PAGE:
Recap: Oklahoma City Thunder sweeps season series with 106-94 win over the San Antonio Spurs

Mark D. Smith-USA TODAY Sports

The Spurs came in winners of 19 in a row, but it wasn't the first time the Thunder had a chance to stop a long San Antonio win streak.

Box ScorePounding the Rock

The last time the San Antonio Spurs won 20 basketball games in a row, the Oklahoma City Thunder were the ones to stop them.

It was fitting, then, that with a chance to win 20 straight once again, the Spurs would take a 19-game win streak into OKC on Thursday night.

The Thunder snapped this one, too with a resounding 106-94 victory.

Snapping that first streak, back in the 2012 Western Conference Finals, was obviously far more important in the grand scheme of things. It may still be having its effect nearly two years later. Since that series, where after trailing 0-2 the Thunder reeled off 4 wins in a row, OKC has a record of 10-2 against the veteran Spurs squad.

The Thunder clearly found the edge they needed in that Game 3 two years ago. What flipped the script in that series, and what continues to flip scripts in matchups like on Thursday, is the Thunder's defensive activity.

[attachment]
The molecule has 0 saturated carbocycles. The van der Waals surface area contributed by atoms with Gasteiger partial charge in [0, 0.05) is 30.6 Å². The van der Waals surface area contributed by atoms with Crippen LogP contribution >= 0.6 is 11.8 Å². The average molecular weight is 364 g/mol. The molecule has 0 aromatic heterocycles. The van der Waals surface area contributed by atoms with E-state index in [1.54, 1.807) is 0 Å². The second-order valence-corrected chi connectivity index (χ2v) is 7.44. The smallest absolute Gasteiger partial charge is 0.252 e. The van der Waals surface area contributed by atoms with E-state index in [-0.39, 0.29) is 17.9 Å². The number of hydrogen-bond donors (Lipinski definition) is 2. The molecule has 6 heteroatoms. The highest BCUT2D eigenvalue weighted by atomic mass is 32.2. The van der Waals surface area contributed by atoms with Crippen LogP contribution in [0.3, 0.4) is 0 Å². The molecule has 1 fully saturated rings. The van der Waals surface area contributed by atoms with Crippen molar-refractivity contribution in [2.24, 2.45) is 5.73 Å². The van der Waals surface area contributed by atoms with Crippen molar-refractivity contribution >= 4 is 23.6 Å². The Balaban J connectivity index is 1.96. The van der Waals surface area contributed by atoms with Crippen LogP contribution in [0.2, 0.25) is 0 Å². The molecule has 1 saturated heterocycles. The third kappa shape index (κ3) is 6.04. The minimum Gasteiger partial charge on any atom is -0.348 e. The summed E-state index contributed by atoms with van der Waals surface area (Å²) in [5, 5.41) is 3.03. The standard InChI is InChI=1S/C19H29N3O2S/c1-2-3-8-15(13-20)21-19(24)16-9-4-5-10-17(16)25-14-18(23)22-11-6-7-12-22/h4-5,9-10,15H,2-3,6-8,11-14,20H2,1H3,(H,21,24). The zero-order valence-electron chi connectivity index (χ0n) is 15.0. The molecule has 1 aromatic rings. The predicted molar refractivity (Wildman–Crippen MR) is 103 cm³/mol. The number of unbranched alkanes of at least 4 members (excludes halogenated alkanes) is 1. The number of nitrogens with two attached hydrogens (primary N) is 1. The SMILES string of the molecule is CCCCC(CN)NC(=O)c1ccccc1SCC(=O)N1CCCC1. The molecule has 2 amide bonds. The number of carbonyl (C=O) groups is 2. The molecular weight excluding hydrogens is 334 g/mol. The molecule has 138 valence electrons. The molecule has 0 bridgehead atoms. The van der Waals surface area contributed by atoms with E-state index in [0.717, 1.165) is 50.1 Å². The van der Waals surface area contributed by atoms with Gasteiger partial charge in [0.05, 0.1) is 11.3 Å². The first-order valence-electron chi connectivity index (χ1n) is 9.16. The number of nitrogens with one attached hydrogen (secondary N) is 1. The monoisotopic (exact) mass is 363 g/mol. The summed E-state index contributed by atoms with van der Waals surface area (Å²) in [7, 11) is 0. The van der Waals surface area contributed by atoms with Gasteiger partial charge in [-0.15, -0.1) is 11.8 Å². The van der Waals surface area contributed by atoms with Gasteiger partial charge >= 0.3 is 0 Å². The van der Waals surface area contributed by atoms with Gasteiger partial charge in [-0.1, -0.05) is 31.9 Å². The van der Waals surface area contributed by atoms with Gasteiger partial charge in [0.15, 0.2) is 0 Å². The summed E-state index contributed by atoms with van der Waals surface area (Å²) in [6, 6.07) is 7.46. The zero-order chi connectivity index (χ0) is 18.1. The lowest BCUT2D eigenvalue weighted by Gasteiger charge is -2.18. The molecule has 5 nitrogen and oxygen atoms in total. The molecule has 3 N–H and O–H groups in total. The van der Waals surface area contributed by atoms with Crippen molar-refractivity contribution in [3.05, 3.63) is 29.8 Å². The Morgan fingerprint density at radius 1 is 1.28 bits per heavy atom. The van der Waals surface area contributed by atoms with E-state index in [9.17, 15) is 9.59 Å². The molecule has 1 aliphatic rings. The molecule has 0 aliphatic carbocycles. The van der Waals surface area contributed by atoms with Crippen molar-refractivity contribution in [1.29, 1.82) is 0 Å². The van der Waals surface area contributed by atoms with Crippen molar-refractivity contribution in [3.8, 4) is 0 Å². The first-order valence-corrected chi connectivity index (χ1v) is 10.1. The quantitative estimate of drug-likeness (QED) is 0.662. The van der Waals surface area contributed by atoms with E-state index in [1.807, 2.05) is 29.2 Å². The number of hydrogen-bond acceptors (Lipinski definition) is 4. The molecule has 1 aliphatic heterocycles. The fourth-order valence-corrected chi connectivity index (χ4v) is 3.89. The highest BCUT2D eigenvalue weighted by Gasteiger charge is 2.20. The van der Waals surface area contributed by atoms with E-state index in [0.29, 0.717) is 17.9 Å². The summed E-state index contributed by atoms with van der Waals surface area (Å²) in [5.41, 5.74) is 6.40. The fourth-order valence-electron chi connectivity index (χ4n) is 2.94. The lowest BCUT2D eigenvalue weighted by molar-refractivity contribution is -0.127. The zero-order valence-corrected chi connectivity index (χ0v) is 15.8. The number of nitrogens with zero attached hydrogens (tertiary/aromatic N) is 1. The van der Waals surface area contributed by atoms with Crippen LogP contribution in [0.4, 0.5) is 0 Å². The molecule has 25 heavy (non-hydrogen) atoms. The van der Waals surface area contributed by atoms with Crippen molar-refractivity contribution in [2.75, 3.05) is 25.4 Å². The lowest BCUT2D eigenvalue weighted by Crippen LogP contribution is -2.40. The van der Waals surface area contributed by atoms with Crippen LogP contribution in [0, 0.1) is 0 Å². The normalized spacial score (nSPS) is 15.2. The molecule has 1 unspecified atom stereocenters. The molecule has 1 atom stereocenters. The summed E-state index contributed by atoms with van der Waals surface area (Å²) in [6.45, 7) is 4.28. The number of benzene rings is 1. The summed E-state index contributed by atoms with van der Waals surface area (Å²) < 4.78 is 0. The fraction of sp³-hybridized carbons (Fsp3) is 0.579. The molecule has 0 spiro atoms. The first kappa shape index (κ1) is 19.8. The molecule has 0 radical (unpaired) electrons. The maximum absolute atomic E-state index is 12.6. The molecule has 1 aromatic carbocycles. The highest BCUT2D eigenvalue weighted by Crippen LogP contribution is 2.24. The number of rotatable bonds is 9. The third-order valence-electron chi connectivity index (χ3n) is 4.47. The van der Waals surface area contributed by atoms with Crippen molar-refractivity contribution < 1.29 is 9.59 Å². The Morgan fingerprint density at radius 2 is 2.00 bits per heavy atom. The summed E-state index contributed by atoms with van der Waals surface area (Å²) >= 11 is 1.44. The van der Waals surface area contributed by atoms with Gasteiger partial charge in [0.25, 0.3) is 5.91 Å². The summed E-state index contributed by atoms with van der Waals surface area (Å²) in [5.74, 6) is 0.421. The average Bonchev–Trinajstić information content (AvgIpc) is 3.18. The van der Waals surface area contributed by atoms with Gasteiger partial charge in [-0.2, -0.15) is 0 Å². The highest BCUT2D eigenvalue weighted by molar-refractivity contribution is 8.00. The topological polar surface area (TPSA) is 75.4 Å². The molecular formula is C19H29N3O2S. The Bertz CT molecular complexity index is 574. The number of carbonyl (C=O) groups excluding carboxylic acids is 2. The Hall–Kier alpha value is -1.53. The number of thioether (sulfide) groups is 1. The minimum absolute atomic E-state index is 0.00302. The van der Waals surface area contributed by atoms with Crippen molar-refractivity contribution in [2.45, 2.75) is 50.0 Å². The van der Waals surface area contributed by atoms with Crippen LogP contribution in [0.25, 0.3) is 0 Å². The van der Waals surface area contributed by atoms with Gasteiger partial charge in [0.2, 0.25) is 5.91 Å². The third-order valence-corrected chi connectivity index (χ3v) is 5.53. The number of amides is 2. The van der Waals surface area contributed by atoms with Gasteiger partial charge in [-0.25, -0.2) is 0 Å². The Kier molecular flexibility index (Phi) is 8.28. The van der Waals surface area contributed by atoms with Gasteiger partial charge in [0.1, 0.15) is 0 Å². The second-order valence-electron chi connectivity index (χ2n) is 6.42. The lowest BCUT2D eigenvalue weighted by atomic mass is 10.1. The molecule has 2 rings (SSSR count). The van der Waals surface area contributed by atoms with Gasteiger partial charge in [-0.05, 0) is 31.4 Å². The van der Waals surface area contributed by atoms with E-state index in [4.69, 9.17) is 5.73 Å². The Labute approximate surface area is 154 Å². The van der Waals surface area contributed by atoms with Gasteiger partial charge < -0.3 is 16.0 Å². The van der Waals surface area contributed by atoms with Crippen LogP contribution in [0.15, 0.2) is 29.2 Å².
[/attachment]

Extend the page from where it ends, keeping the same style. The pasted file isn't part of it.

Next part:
The Spurs are famous for their unselfish play and seemingly unparalleled ability to move the basketball. It catches teams out of position more often than not, and they are full of shooters that can hit open, or even slightly-contested, shots.

Where the Thunder has excelled is in simply being athletic enough to keep up with that ball movement. Their defense has reach, and when they keep their hands active and constantly keep up the intensity, the Spurs' open shots become fewer and farther between.

That's what happened in the second half of Thursday's victory, a victory which saw the Thunder sweep the season series 4-0.

The Spurs are still a top threat in the West, but it's hard not to look at that, and at tonight's result, and think the Thunder doesn't at least kind of have their number.